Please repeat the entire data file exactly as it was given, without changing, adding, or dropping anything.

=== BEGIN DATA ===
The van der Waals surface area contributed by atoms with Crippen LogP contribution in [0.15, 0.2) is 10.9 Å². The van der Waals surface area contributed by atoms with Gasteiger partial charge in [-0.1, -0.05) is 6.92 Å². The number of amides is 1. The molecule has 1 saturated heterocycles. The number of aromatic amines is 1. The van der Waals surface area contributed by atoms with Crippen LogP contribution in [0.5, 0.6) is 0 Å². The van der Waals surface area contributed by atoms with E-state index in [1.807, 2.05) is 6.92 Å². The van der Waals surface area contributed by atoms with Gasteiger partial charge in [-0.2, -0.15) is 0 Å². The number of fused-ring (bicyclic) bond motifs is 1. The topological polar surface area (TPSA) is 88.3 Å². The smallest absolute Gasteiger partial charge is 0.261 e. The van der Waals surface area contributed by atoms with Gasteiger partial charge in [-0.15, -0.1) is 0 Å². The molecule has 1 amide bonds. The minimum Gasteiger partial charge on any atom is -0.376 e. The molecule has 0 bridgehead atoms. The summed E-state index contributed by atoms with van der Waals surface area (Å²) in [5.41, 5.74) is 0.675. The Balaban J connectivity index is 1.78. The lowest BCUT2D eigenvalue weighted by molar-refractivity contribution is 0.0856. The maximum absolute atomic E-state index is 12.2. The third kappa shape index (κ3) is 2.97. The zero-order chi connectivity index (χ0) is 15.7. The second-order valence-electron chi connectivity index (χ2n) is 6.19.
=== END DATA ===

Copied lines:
The van der Waals surface area contributed by atoms with Crippen LogP contribution in [0.15, 0.2) is 10.9 Å². The van der Waals surface area contributed by atoms with Gasteiger partial charge in [-0.1, -0.05) is 6.92 Å². The number of amides is 1. The molecule has 1 saturated heterocycles. The number of aromatic amines is 1. The van der Waals surface area contributed by atoms with Crippen LogP contribution in [0.5, 0.6) is 0 Å². The van der Waals surface area contributed by atoms with E-state index in [1.807, 2.05) is 6.92 Å². The van der Waals surface area contributed by atoms with Gasteiger partial charge in [-0.2, -0.15) is 0 Å². The number of fused-ring (bicyclic) bond motifs is 1. The topological polar surface area (TPSA) is 88.3 Å². The smallest absolute Gasteiger partial charge is 0.261 e. The van der Waals surface area contributed by atoms with Gasteiger partial charge in [-0.15, -0.1) is 0 Å². The molecule has 1 amide bonds. The minimum Gasteiger partial charge on any atom is -0.376 e. The molecule has 0 bridgehead atoms. The summed E-state index contributed by atoms with van der Waals surface area (Å²) in [5.41, 5.74) is 0.675. The Balaban J connectivity index is 1.78. The lowest BCUT2D eigenvalue weighted by molar-refractivity contribution is 0.0856. The maximum absolute atomic E-state index is 12.2. The third kappa shape index (κ3) is 2.97. The zero-order chi connectivity index (χ0) is 15.7. The second-order valence-electron chi connectivity index (χ2n) is 6.19.